struct tap_disk:

Remember the forward declaration in step (1) of the setup phase above?
Now is the time to make that structure a reality. This structure
contains a list of function pointers for all the routines that will be
asked of your driver. Currently the required functions are open,
close, read, write, get_parent_id, validate_parent, and debug.

e.g. -

   struct tap_disk tapdisk_mynewdisk = {
           .disk_type          = "tapdisk_mynewdisk",
           .flags              = 0,
           .private_data_size  = sizeof(struct tdmynewdisk_state),
           .td_open            = tdmynewdisk_open,
                  ....

The private_data_size field is used to provide a structure to store
the state of your device. It is very likely that you will want
something here, but you are free to design whatever structure you
want. Blktap will allocate this space for you, you just need to tell
it how much space you want.

tdmynewdisk_open:

This is the open routine. The first argument is a structure
representing your driver. Two fields in this array are
interesting.

driver->data will contain a block of memory of the size your requested
in in the .private_data_size field of your struct tap_disk (above).

driver->info contains a structure that details information about your
disk. You need to fill this out. By convention this is done with a
_get_image_info() function. Assign a size (the total number of
sectors), sector_size (the size of each sector in bytes, and set
driver->info->info to 0.

The second parameter contains the name that was specified in the
creation of your device, either through xend, or on the command line
with tapdisk2. Usually this specifies a file that you will open in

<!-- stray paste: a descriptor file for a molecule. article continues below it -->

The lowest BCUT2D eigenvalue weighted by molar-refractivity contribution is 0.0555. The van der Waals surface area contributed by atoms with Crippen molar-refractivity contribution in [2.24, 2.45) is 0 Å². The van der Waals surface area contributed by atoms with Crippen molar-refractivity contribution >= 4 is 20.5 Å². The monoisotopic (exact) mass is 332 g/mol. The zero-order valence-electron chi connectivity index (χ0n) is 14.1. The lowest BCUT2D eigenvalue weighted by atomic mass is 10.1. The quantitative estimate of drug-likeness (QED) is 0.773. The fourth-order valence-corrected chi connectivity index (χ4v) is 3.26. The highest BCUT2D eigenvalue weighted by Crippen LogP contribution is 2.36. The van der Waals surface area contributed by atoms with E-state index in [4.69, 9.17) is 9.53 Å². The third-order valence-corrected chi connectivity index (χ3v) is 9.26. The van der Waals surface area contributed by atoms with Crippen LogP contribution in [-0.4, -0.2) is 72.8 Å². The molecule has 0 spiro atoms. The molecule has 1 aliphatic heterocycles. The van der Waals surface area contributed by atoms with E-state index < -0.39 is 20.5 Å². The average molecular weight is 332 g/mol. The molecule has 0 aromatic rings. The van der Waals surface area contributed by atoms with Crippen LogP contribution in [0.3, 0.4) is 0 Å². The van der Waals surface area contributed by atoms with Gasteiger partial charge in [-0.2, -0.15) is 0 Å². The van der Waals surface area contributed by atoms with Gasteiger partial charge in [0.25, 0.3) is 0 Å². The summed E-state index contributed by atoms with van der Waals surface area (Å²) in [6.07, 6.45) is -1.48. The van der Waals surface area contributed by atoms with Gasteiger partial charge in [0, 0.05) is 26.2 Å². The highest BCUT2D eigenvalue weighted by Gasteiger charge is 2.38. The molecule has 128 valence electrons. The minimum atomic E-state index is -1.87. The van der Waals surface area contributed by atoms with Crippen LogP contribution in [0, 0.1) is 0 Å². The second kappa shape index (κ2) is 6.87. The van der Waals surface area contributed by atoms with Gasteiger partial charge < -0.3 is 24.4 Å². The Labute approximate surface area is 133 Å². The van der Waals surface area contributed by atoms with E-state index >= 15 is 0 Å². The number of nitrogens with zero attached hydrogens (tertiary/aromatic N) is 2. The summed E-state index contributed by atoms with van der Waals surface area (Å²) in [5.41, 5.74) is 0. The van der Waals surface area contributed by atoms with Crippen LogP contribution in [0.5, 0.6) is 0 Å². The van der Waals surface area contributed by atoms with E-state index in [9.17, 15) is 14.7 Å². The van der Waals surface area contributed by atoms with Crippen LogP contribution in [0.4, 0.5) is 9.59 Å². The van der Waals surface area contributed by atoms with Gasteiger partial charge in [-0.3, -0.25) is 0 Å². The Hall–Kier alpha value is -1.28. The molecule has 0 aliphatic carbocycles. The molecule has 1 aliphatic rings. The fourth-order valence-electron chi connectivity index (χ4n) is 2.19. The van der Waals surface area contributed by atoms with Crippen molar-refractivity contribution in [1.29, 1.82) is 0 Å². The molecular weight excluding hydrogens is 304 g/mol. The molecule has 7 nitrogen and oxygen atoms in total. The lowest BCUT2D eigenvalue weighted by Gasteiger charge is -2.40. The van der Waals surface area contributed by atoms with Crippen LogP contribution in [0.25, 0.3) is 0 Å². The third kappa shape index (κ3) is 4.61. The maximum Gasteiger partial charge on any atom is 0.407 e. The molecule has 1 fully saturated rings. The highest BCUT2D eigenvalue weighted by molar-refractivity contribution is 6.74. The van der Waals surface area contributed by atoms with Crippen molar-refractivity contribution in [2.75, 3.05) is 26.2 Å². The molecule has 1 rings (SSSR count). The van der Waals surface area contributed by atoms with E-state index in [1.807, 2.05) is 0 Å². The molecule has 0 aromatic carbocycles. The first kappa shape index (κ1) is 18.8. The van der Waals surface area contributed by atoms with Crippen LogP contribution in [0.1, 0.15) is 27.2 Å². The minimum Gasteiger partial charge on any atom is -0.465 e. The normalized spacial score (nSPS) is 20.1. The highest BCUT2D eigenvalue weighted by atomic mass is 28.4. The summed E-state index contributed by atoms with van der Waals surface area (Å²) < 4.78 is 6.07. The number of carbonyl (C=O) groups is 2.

this routine. The final parameter, flags, contains one of a number of
flags specified in tapdisk.h that may change the way you treat the
disk.

_queue_read/write:

These are your read and write operations. What you do here will
depend on your disk, but you should do exactly one of-

1) call td_complete_request with either error or success code.

2) Call td_forward_request, which will forward the request to the next
driver in the stack.

3) Queue the request for asynchronous processing with
td_prep_read/write. In doing so, you will also register a callback
for request completion. When the request completes you must do one of
options (1) or (2) above. Finally, call td_queue_tiocb to submit the
request to a wait queue.

The above functions are defined in tapdisk-interface.c. If you don't
use them as specified you will run into problems as your driver will
fail to inform blktap of the state of requests that have been
submitted. Blktap keeps track of all requests and does not like losing track.

_close, _get_parent_id, _validate_parent:

These last few tend to be very routine. _close is called when the
device is closed, and also when it is paused (in this case, open will
also be called later). The other functions are used in stacking
drivers. Most often drivers will return TD_NO_PARENT and -EINVAL,
respectively.